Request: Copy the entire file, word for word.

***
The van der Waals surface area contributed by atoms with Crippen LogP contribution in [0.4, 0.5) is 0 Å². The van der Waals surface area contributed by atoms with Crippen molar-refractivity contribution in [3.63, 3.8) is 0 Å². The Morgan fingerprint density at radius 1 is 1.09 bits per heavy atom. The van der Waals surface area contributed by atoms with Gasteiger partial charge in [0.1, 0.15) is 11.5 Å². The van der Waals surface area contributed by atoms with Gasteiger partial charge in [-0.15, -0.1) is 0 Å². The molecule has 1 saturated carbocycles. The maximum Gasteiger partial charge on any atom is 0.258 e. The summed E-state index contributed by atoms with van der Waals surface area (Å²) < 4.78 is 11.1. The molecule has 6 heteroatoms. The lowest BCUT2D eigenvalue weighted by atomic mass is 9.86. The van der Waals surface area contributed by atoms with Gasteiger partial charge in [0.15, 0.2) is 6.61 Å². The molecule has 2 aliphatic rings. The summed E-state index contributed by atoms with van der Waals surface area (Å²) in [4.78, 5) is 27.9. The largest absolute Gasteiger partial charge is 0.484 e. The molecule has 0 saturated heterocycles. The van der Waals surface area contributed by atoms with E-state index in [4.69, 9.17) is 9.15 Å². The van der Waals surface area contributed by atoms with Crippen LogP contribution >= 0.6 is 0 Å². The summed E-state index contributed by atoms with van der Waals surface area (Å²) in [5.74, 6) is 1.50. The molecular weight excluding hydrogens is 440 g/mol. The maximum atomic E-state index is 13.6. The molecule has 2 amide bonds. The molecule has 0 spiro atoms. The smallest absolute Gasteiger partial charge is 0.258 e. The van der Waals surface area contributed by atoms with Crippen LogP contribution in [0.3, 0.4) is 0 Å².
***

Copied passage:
The van der Waals surface area contributed by atoms with Crippen LogP contribution in [0.4, 0.5) is 0 Å². The van der Waals surface area contributed by atoms with Crippen molar-refractivity contribution in [3.63, 3.8) is 0 Å². The Morgan fingerprint density at radius 1 is 1.09 bits per heavy atom. The van der Waals surface area contributed by atoms with Gasteiger partial charge in [0.1, 0.15) is 11.5 Å². The van der Waals surface area contributed by atoms with Gasteiger partial charge in [-0.15, -0.1) is 0 Å². The molecule has 1 saturated carbocycles. The maximum Gasteiger partial charge on any atom is 0.258 e. The summed E-state index contributed by atoms with van der Waals surface area (Å²) < 4.78 is 11.1. The molecule has 6 heteroatoms. The lowest BCUT2D eigenvalue weighted by atomic mass is 9.86. The van der Waals surface area contributed by atoms with Gasteiger partial charge in [0.15, 0.2) is 6.61 Å². The molecule has 2 aliphatic rings. The summed E-state index contributed by atoms with van der Waals surface area (Å²) in [4.78, 5) is 27.9. The largest absolute Gasteiger partial charge is 0.484 e. The molecule has 0 saturated heterocycles. The van der Waals surface area contributed by atoms with E-state index in [4.69, 9.17) is 9.15 Å². The van der Waals surface area contributed by atoms with Crippen LogP contribution >= 0.6 is 0 Å². The summed E-state index contributed by atoms with van der Waals surface area (Å²) in [5.74, 6) is 1.50. The molecular weight excluding hydrogens is 440 g/mol. The maximum atomic E-state index is 13.6. The molecule has 2 amide bonds. The molecule has 0 spiro atoms. The smallest absolute Gasteiger partial charge is 0.258 e. The van der Waals surface area contributed by atoms with Crippen LogP contribution in [0.3, 0.4) is 0 Å².